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Paul Krugmans Why Inequality Matters - Essay Example

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Paul Krugman’s December 15, 2013 opinion editorial in The New York Times, entitled “Why Inequality Matters,” helps to provide the reader with something of a recap of the way in which inequality has been represented throughout the American experience and the manner through which it has come to a renewed level of focus within the electorate and public discussion in the United States…
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Paul Krugmans Why Inequality Matters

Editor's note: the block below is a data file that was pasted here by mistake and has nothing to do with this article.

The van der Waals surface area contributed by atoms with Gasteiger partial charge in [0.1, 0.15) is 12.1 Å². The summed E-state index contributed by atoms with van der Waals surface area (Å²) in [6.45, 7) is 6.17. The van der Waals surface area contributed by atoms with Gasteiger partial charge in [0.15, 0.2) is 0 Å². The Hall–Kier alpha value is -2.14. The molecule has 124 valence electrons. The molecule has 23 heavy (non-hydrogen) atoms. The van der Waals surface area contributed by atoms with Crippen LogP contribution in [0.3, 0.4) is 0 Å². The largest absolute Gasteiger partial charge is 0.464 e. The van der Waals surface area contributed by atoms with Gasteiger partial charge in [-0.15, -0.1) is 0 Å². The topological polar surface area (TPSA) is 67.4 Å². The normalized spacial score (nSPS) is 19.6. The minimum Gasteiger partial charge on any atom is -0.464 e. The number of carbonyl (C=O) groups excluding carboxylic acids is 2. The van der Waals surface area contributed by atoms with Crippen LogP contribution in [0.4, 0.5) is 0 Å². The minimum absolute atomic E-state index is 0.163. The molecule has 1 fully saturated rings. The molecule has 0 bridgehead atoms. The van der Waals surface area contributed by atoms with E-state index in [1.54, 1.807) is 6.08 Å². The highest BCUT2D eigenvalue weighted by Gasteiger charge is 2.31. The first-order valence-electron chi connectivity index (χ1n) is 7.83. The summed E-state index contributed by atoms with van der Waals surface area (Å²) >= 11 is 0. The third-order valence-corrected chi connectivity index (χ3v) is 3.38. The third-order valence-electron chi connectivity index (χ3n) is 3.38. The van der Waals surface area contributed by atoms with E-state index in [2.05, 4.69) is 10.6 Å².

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Download file to see previous pages As a function of this, Krugman specifically focuses upon the gap between the rich and the poor, and the fact that this gap has been widening in the past several decades. In such a manner, the following analysis will seek to encapsulate the main arguments that are presented within the piece, discuss the relevance to the current form of governance that is being represented throughout the United States, and reference the impacts that this may likely have on international relations in the future. Through such a discussion and analysis, it is the hope of this particular author that the reader will be able to come to a more informed level of understanding and appreciation for the way in which such a seemingly unrelated piece can have a profound impact upon the way in which the United States could potentially interact with the world in the near future. The primary argument that Krugman represents is that the increased focus upon inequality is not the result of a top-down engagement of politics from a more socially minded government; rather, the focus upon inequality in the differential between “the rich and the rest” is the result of the fact that individual stakeholders within society have become more aware that runaway greed, inequality, and a reckless level of oligarchy have defined the way and the manner in which capitalism is represented within the United States (Krugman 1). As a means of delineating this new approach, Krugman draws upon the recent mayoral race in New York itself. Such gabber and unapologetic socialist being able to defeat all other candidates in an election can only be described as somewhat surprising in the face of what is currently known about American politics. Moreover, Krugman calls to the reader’s mind the understanding that a definitive shift to the left is taking place in the way in which President Obama is administering the nation, referencing the Affordable Health Care Act, the proposed expansion of Social Security, and a litany of other instances as proof of this. Whereas it may not immediately be seen, the salience that all of this has to international relations has to do with the fact that the United States will likely not continue to lag behind the rest of the world with regard to the overall importance that social spending has within any given budget. For years, the United States has spent a far smaller portion of its annual budget on social programs as compared to many other highly developed and wealthy nations throughout the globe. Yet, as Krugman notes, a shift is currently taking place that will likely see this trend reversed. Although this may not clearly point to a change in international relations, it must be noted that a further level of focus upon social programs and social spending domestically will inherently decrease the amount of money that is available for intervention and military engagement with the remainder of the world, thereby making the United States potentially more docile and less aggressive as regards direct levels of hard power that it would be willing and able to project throughout the world. From the information that has been presented, the only level of criticism that can be levied against Krugman’s interpretation is the lack of bipartisanship that he retains. Whereas discussing this issue from purely an economic or societal standpoint would have been effective, Krugman instead seeks to utilize his particular point of view as a talking point in support of President Obama. Although this is certainly allowable in terms of an opinion editorial piece, a far more effective level of engagement would have been to approach the issue of inequality from an ...Download file to see next pagesRead More
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